In finding this, the Court referred to the fact that the declaration did not follow the legislative procedure; and was not properly published. The Court held that the words Assembly of Kosovo in the English and French variants were due to an incorrect translation and were not present in the original Albanian text, thus the authors, who named themselves “representatives of the people of Kosovo” were not bound by the Constitutional Framework created by the UNMIK which reserved the international affairs of Kosovo solely to the competency of the UN representative.The judgment also stated that the Court did not “feel that it is necessary” to address “whether or not Kosovo has achieved statehood” or “whether international law conferred a positive entitlement on Kosovo unilaterally to declare its independence.”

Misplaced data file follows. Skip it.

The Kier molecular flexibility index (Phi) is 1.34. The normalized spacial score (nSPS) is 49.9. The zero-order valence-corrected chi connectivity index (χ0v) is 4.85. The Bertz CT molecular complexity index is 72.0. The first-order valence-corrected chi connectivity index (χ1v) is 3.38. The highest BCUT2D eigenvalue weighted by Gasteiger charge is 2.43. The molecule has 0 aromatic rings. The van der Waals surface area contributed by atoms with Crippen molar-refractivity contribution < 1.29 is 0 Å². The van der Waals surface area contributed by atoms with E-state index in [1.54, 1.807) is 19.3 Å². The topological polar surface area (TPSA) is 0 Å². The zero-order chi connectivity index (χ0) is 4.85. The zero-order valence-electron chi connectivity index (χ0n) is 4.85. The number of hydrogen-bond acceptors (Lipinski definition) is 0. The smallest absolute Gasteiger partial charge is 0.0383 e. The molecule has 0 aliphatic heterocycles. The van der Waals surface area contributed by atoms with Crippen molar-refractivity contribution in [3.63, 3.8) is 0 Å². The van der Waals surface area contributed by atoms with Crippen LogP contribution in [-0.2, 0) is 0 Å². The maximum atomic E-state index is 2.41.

On the other hand, actual independence is a factual enquiry, and seeks to determine whether the putative State has the minimum degree of governmental control necessary to qualify as independent. In other words, even if a State has claimed formal independence, they must be able to demonstrate that they actually exercise governmental powers in the territory and are not merely puppets through which another State is acting.